Mutations in the gene encoding ubiquilin-2 (UBQLN2) are linked to amyotrophic lateral sclerosis (ALS) and frontotemporal dementia (FTD). UBQLN2 plays a central role in ubiquitin proteasome system (UPS) and UBQLN2 up-regulation exacerbates TDP-43 cytoplasmic aggregates. To analyze interaction between UBQLN2 and TDP-43 and to produce a relevant ALS animal model, we have generated a new transgenic mouse expressing UBQLN2P497H under the neurofilament heavy (NFH) gene promoter. The UBQLN2P497H mice were then bred with our previously described TDP-43G348C mice to generate double-transgenic UBQLN2P497H; TDP-43G348C mice. With low-expression levels of UBQLN2, the double-transgenic mice developed TDP-43 cytosolic accumulations in motor neurons starting at 5 months of age. These double-transgenic mice exhibited motor neuron loss, muscle atrophy, as well as motor and cognitive deficits during aging. The microglia from double-transgenic mice were hyperresponsive to intraperitoneal injection of lipopolysaccharide (LPS). In vivo and in vitro analyses suggested that extra UBQLN2 proteins can exacerbate cytoplasmic TDP-43 accumulations by competing with the UPS for binding to ubiquitin. Thus, increasing the pool of ubiquitin promoted the UPS function with ensuing reduction of TDP-43 cytosolic accumulations. In conclusion, the double-transgenic UBQLN2P497H; TDP-43G348C mice provides a unique mouse model of ALS/FTD with enhanced TDP-43 pathology that can be exploited for drug testing.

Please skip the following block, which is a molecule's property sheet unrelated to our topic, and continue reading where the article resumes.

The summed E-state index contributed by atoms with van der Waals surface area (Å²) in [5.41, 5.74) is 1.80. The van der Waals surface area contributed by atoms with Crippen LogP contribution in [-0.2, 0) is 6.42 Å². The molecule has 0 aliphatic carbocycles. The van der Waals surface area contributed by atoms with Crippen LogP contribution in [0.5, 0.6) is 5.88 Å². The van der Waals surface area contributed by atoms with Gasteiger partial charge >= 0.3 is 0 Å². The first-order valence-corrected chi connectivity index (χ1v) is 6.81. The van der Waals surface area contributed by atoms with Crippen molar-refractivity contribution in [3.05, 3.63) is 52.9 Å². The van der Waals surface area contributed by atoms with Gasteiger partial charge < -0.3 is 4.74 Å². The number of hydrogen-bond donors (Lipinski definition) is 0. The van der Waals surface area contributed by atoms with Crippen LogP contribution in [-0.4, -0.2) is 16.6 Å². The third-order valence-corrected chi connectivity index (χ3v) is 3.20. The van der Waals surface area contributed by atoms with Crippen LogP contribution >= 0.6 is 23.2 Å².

Keywords: Amyotrophic lateral sclerosis (ALS); Animal models; Mice; Neuroinflammation; TAR DNA-binding protein 43 (TDP-43); Ubiquilin-2 (UBQLN2); Ubiquitin.